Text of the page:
Instead of being afraid of Yik Yak, campus professionals should embrace it as not only a way for young people to explore creativity and develop their identities, but also as a way for professionals to learn more about the campus environment through students’ eyes (1).
It’s plain to see the advantages that an anonymous space provides to the people that use it. As the Wired article highlights, this anonymous space promotes chances to explore other’s thought processes as it relates to their identity without your physical identity being tied to them. As for misrepresenting yourself online, it isn’t always a bad thing. This can include altering your real name to hide who you are or expressing an idea you don’t believe in. Changing your name most likely isn’t a malicious thing, but merely for the user’s security. Also, being able to express an idea you haven’t explored yet allows one to try on a different identity, which could play an imperative part in helping an individual sort out which aspects of other identities should be included in their own. Thus, skewing your own identity can help build it.
For my final comparison, I searched hurricane Katrina and hurricane Patricia. Surprisingly, hurricane Katrina actually had plenty of tweets using the key phrase, though I discovered this was because people were making comparisons of it to hurricane Patricia which explains its high amount of hits. Patricia had more than Katrina, due to its recency and scale, but I’m sure some of these same tweets included a mention of hurricane Katrina as well as Patricia. It seems that people who tweeted about these hurricanes were mostly the ones affected by it – telling about their family or their experience with dealing with the hurricanes which could lead one to conclude people who weren’t affected by it don’t give it as much attention.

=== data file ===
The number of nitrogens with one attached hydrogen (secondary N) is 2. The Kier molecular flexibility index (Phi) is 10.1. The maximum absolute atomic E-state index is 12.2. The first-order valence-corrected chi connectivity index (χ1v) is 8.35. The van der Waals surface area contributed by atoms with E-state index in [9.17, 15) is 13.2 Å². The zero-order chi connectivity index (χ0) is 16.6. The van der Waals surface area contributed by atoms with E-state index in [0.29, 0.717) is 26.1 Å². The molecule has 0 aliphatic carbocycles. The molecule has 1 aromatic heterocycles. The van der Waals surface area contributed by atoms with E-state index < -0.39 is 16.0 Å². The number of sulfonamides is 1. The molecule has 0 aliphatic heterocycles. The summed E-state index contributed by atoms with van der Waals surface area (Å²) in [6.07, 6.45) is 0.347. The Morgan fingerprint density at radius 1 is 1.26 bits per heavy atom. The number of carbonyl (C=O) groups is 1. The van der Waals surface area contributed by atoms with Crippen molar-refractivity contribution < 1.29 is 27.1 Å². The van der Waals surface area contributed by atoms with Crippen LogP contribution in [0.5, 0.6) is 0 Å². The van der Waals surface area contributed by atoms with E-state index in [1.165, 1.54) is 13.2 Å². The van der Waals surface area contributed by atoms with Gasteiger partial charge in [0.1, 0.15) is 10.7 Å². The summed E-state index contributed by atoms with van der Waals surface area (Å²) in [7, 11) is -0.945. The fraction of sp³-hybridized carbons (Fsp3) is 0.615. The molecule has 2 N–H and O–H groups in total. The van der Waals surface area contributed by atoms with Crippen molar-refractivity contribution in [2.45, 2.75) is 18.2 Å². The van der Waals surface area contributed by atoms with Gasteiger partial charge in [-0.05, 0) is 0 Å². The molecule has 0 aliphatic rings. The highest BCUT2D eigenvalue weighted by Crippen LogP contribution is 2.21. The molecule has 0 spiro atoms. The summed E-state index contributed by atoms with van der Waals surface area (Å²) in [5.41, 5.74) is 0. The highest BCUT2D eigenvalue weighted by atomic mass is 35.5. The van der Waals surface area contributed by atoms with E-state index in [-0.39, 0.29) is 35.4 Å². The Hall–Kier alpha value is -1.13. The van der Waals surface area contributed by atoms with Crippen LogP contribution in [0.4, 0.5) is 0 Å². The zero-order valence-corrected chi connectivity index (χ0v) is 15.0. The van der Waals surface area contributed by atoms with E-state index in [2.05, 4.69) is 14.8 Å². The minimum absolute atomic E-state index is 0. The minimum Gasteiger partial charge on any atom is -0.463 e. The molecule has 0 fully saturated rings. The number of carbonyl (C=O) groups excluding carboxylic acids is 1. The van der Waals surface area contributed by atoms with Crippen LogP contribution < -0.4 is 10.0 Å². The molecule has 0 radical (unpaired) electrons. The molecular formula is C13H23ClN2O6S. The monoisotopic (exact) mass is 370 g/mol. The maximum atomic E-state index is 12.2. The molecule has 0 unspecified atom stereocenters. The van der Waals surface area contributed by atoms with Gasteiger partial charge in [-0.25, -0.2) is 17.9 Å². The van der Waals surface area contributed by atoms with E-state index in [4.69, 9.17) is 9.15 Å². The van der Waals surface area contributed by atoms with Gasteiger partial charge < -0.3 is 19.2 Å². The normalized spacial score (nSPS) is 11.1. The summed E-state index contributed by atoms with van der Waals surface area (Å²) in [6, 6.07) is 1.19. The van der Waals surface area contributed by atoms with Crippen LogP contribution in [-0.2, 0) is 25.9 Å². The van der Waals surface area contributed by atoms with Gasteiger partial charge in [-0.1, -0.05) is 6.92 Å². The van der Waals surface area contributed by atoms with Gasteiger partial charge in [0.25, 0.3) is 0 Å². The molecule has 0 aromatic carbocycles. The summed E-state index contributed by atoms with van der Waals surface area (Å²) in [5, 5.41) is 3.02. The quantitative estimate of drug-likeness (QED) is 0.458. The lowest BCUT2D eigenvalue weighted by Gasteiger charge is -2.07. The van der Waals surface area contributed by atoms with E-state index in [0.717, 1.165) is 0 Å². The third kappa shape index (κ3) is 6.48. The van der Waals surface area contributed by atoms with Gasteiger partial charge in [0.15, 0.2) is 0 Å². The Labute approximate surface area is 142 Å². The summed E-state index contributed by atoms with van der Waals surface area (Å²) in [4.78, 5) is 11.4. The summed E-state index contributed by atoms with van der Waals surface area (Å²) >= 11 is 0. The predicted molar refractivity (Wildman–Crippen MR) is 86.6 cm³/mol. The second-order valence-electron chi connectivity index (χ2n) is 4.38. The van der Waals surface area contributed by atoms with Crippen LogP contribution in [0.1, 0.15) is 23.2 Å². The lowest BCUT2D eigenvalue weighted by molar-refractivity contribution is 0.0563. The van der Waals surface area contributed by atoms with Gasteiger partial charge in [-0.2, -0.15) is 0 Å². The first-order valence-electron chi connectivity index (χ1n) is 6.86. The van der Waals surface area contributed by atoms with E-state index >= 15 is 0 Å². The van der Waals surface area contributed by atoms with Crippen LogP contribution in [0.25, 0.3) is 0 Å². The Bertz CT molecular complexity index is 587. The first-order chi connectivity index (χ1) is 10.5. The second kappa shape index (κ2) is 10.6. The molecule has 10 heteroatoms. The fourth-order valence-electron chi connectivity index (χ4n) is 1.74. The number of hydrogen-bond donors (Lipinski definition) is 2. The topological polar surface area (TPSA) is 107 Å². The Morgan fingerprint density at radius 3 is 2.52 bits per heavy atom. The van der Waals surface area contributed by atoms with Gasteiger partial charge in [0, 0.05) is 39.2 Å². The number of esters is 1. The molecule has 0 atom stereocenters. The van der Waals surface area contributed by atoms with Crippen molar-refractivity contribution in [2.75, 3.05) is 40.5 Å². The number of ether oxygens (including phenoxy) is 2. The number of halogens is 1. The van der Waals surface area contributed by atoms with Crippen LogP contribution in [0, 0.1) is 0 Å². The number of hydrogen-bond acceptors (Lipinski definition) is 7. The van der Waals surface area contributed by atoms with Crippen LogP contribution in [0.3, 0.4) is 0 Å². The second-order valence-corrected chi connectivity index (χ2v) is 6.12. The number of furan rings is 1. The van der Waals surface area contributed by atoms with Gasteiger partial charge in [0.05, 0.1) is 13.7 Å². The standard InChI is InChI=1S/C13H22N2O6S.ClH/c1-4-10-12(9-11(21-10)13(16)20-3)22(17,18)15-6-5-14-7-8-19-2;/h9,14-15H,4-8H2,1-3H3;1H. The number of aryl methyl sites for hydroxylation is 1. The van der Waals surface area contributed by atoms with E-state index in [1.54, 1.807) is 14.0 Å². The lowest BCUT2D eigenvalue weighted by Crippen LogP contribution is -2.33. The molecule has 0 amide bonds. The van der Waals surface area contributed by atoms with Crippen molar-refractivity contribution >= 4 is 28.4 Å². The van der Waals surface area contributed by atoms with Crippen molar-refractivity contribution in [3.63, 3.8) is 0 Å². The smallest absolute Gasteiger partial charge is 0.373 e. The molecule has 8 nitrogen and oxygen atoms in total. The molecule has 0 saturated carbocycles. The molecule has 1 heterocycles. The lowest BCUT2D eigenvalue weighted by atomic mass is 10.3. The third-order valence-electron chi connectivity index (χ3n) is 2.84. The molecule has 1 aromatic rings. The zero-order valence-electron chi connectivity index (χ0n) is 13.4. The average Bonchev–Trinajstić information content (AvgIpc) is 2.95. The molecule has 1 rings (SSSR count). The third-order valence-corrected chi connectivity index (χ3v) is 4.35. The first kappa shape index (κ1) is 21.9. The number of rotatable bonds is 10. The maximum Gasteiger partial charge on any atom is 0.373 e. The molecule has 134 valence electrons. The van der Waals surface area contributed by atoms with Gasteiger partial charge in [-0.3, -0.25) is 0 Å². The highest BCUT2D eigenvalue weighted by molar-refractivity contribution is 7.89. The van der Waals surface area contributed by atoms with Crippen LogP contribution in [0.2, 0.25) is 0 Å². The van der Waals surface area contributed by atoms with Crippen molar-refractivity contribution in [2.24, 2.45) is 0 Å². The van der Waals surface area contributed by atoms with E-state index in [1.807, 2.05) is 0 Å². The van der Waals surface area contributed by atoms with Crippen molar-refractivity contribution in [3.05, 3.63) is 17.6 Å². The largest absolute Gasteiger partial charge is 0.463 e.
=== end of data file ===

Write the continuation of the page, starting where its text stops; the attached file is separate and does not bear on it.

My Twitter Ads:
Twitter seemed to throw ads about games mostly toward me, but they weren’t in any genre I was interested in. They gave me an ad on shoes, and I like style, but this seemed unspecific to me due to the fact I only received one of this ad. Other ads were oddballs: one for entrepreneurship, one to raise the minimum wage, and one to work in DC.
- “Cyberspace When You’re Dead” New York Times http://www.nytimes.com/2011/01/09/magazine/09Immortality-t.html?_r=0 (Links to an external site.)
- “Ditch the shoebox for a vault: How to preserve your digital life for decades” Digital Trends http://www.digitaltrends.com/computing/keeping-data-safe-eternity/ (Links to an external site.)
- Immortal “Brand Me”: Identity Immersion in a Digital Space
http://www.scribd.com/doc/79841394/Brand-ME (Links to an external site.)
Every day we add to the space that’s left behind when we die. Memories, thoughts, likes, relationships – our identity – floating in space. Though these pieces of us are like stars in a great expanse, this space I refer to, full of fragments of peoples’ lives, is cyberspace.
It’s understood that most people present themselves differently to different people. People selectively present portions of their identity to others based on their roles in their life – I’m no exception to this. For example, when meeting a new person, possible employer, or teacher, I wouldn’t exactly throw out the crude side of my humor at them, when, with my roommate, friends, or girlfriend, some crude humor is appreciated. Society has developed a social norm that you have to be politically correct when engaging with people you don’t know well for obvious reasons. It’s just weird when someone is overly open about their identity and quirks when just meeting them. Perhaps these people don’t understand social cues, or maybe they’re just very comfortable in who they are, but, in short, its socially improper to treat your superiors, or strangers, like buddies.
- Should people be politically correct on the web, or does this limit capabilities for satire?
- How would online interactions change if all individuals online were digitally labeled with their gender?
I’m currently reviewing and searching for sources to connect my ideas. I’m thinking to formulate a conclusion on how the 4chan community and the group Anonymous relate to one another and how their relationship relates to online identity.